Baroness Park of Monmouth: My Lords, as someone who served very briefly in Mongolia, I have a particular admiration for that country, which survives between two very large super-powers. It admires us because we established an embassy there before anyone else. Can I persuade the Minister that, although we have been generous in what we have given multilaterally through the World Bank, the UN and others, direct bilateral aid means a great deal to a small country? Before the UK-Mongolia meeting in May, will the Minister consider the possibility of further
Baroness Amos: My Lords, we have been examining how we give funding to Mongolia. We believe that, because of the additional leverage we achieve through multilateral funding at this time, that is the most important aid to that country. As I said in response to the noble Baroness, Lady Trumpington, we have a small grants programme. I do not anticipate that we shall have a bilateral programme, but we shall study the matter again in the light of the noble Baroness's comments.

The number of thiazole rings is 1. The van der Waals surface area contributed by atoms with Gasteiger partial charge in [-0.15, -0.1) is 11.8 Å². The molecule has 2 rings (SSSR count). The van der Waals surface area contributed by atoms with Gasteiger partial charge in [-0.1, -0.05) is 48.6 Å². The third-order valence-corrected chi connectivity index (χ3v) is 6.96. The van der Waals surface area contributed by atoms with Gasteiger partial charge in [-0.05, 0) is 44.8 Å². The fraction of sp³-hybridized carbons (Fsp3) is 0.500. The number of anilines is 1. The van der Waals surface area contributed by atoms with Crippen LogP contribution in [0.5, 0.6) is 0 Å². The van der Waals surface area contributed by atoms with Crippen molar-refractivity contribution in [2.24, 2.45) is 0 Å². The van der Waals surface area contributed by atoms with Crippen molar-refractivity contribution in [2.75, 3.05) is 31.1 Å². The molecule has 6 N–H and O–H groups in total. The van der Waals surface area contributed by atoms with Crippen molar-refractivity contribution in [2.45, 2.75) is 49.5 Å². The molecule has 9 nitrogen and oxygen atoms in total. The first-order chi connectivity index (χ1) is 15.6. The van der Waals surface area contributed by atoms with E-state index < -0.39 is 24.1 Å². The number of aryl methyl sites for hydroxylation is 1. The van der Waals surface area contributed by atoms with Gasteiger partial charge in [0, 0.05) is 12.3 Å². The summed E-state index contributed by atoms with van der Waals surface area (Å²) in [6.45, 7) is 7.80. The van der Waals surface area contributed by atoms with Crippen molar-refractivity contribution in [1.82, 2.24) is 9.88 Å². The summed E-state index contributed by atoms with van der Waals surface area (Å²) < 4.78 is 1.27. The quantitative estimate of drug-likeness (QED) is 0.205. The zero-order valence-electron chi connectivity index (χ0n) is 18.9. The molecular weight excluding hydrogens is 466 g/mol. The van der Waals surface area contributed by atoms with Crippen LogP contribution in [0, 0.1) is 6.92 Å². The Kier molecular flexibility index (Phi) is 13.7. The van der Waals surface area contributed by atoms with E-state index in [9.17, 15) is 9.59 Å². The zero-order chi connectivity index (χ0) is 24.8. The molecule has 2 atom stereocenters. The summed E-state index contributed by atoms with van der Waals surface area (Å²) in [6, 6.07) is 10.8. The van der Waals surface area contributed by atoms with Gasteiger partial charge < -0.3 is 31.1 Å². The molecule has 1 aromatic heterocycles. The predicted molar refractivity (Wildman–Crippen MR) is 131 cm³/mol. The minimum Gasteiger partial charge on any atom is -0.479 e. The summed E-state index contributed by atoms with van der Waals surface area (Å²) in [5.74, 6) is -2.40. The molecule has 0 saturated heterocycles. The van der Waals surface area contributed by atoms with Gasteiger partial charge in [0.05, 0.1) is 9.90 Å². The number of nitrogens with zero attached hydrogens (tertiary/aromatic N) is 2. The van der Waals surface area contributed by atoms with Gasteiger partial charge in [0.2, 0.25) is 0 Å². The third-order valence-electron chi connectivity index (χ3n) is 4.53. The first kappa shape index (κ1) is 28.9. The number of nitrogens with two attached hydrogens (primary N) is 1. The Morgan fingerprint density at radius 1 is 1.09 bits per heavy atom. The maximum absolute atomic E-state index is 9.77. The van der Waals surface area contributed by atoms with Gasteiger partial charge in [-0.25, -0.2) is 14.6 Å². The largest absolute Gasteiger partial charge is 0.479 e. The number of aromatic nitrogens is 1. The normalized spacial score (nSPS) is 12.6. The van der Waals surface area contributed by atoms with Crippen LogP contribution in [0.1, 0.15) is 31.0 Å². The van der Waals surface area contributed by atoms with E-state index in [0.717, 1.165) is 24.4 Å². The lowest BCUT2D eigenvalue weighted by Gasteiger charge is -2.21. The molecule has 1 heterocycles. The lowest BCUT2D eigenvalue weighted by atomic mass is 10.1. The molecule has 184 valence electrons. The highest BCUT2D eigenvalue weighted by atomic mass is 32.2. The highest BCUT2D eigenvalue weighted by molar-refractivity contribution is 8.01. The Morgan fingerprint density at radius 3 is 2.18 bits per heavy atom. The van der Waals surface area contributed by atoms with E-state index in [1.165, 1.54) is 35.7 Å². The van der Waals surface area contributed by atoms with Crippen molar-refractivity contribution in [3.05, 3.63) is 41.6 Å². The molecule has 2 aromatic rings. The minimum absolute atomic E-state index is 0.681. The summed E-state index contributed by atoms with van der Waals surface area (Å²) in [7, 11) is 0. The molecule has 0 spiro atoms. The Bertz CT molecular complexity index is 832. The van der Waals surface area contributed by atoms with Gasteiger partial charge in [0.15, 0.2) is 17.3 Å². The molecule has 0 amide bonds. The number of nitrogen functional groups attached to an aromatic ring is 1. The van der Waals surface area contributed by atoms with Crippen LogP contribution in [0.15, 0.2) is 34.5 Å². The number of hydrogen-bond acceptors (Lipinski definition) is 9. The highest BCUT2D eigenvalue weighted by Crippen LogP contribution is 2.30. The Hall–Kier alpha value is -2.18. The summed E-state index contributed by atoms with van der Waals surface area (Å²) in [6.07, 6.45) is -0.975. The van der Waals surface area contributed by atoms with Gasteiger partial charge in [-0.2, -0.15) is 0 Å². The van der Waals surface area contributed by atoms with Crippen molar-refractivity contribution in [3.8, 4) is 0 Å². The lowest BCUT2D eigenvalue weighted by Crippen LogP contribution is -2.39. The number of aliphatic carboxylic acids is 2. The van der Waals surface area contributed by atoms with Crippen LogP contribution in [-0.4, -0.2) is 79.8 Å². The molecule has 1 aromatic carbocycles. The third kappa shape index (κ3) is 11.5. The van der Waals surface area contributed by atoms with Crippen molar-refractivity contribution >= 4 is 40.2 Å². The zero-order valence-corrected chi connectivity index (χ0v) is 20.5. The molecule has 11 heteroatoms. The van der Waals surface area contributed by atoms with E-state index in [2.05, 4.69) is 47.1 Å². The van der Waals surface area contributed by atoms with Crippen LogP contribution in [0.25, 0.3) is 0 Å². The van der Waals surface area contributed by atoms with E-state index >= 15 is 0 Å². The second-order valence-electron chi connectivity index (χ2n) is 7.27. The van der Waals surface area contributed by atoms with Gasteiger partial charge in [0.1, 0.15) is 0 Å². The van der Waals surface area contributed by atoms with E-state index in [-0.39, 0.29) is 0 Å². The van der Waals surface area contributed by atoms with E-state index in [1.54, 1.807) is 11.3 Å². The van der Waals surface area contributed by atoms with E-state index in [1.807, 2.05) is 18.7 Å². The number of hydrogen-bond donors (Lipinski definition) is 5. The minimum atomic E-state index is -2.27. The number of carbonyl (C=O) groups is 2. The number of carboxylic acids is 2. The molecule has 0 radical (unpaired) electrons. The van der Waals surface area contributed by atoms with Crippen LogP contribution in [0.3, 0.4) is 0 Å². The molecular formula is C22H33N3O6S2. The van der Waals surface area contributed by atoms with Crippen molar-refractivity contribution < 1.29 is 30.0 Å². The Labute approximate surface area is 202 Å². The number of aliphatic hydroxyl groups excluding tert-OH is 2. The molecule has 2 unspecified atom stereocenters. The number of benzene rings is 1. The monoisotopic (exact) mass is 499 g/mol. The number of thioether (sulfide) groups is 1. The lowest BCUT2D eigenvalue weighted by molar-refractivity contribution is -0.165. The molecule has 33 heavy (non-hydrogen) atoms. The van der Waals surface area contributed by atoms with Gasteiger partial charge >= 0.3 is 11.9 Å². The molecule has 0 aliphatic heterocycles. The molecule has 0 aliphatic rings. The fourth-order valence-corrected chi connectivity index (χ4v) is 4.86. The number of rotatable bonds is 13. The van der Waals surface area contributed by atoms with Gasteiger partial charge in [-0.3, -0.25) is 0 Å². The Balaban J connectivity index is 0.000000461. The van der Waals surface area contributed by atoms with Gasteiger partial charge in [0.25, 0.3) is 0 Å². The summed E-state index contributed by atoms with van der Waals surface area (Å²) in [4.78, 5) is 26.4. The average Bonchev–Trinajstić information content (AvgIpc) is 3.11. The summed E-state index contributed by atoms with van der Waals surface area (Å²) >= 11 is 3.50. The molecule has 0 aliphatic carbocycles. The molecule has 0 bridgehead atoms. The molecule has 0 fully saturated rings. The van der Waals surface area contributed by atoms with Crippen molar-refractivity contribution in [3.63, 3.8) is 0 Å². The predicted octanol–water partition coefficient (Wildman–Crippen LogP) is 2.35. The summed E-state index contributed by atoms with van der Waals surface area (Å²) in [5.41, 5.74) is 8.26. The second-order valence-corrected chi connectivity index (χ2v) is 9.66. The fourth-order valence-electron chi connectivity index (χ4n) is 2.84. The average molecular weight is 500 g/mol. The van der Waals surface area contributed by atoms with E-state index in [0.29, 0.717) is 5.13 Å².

Baroness Rawlings: My Lords, we welcome the £245,000 that DfID has given to the Red Cross for operations in Mongolia. Sadly, the recent meteorological tragedy is nothing new to central Asia; it is a recurring problem. Can the Minister tell the House what assistance the Government are offering the authorities in Mongolia in regard to long-term planning and the avoidance of catastrophe?
Baroness Amos: My Lords, long-term assistance is provided principally through the UNDP co-ordination mechanism in Mongolia. The recent UN disaster and assessment team report, produced after a visit in January, pointed out that it was vital to Mongolia's future to transform the entire livestock production system into a fully sustainable sector of the economy. The suggestion is that UNDP, UNEP and the FAO should together prepare an appropriate project proposal to put to donors. Our assistance is through multilateral sources like the UN, the World Bank and the TACIS programme.
The Parliamentary Under-Secretary of State, Department of Health (Lord Hunt of Kings Heath): My Lords, the Department of Health has received over 500 responses to the consultation paper and draft guidance. While some of the main principles of the draft guidance have been welcomed, concerns have been expressed over aspects of the proposed guidance, particularly on the treatment of earnings and possible disincentives for disabled people to take up paid employment. The Government are giving careful consideration to those responses.
|Next Section||Back to Table of Contents||Lords Hansard Home Page|